Blue Origin is gearing up for its third crewed flight to the edge of space, with the mission set to carry six people — two more than its previous crewed missions.
Scheduled for Thursday, December 9, the crew of Blue Origin’s next suborbital space flight will include a couple of special guests, namely Laura Shepard Churchley, the eldest daughter of Alan Shepard, who was the first American to fly to space; and Good Morning America co-anchor Michael Strahan.
Joining them aboard the capsule will be space industry executive and philanthropist Dylan Taylor, investor Evan Dick, and Bess Ventures founder Lane Bess and his son Cameron, with Lane and Cameron set to become the first parent-child pair to fly together to space.
Shepard Churchley and Strahan are described by Blue Origin as “honorary guests,” while the others appear to be paying customers, though how much they’ve forked out for the trip of a lifetime hasn’t been revealed.
Blue Origin’s single-stage rocket that will transport the crew to the edge of space is called New Shepard in honor of Alan Shepard’s achievement.
“It’s kind of fun for me to say, ‘An original Shepard will fly on the New Shepard,’” Laura said in a video shared by Blue Origin, adding, “I’m very proud of my father’s legacy. He was the first American in space and the fifth man on the moon and so far has been the only man to play golf on the moon.”
GMA co-anchor Strahan, who was at the launch site in Texas for the New Shepard’s first crewed flight in July that included Blue Origin founder Jeff Bezos, recently reported on the preparations he’s been making for the 10-minute trip that will see the crew travel to the Kármán line, the location 62 miles above Earth that’s generally regarded as the edge of space.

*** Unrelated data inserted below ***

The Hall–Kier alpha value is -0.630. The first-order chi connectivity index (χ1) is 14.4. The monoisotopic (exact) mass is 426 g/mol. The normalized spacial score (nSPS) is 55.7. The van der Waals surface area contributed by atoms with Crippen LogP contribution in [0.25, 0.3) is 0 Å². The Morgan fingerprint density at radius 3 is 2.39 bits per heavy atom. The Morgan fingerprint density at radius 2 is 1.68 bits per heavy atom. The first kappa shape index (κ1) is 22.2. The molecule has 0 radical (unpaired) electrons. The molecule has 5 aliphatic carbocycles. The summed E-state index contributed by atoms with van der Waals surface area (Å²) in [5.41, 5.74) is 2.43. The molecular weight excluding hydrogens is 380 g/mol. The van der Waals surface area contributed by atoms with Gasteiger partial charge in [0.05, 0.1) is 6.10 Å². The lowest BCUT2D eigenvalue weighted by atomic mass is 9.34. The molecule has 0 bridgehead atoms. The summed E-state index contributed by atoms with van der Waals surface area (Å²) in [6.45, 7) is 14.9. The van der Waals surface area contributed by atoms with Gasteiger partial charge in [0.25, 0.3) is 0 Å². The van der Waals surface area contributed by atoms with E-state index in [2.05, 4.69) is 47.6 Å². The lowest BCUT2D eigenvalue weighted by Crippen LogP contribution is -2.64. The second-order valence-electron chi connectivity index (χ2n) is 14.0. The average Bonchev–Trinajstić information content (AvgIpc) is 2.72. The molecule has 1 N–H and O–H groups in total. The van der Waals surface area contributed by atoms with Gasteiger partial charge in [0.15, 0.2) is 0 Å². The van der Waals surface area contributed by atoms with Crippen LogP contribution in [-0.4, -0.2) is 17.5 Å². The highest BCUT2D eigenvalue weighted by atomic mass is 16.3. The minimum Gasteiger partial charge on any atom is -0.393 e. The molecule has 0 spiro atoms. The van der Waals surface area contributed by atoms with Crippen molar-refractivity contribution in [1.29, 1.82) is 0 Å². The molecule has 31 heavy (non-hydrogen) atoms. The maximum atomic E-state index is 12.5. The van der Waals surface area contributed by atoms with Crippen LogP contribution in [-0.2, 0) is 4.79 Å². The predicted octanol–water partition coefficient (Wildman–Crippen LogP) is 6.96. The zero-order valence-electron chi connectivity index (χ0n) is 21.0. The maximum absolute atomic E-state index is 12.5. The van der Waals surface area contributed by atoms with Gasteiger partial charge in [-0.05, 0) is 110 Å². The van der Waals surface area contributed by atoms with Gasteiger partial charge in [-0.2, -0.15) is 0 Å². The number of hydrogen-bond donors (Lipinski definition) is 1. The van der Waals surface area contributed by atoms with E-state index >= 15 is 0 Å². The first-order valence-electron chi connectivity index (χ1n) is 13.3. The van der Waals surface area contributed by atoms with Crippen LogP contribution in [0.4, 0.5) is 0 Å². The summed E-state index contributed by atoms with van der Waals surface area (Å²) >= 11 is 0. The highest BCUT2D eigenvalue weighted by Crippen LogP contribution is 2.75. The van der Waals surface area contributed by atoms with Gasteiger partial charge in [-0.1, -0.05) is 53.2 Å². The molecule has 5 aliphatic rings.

Asked why he accepted Blue Origin’s invitation to fly aboard the New Shepard, Strahan said, “I do believe that [Blue Origin] will bring a lot of technological breakthroughs and also innovation to us here on Earth and I just wanted to be a part of it.”
Blue Origin is moving toward the launch of a regular commercial space tourism service, though scientists and students will also be able to use the flights to carry out experiments in microgravity conditions.
Bezos’s company is competing with the likes of Virgin Galactic for short trips to the edge of space. Offering seats to high-profile guests is a simple way for the company to get plenty of publicity for its upcoming service. Its second crewed flight in October included Star Trek legend William Shatner.
Meanwhile, SpaceX is looking to launch a commercial service for longer orbital flights following a successful test mission in September that put four civilians into space for three days.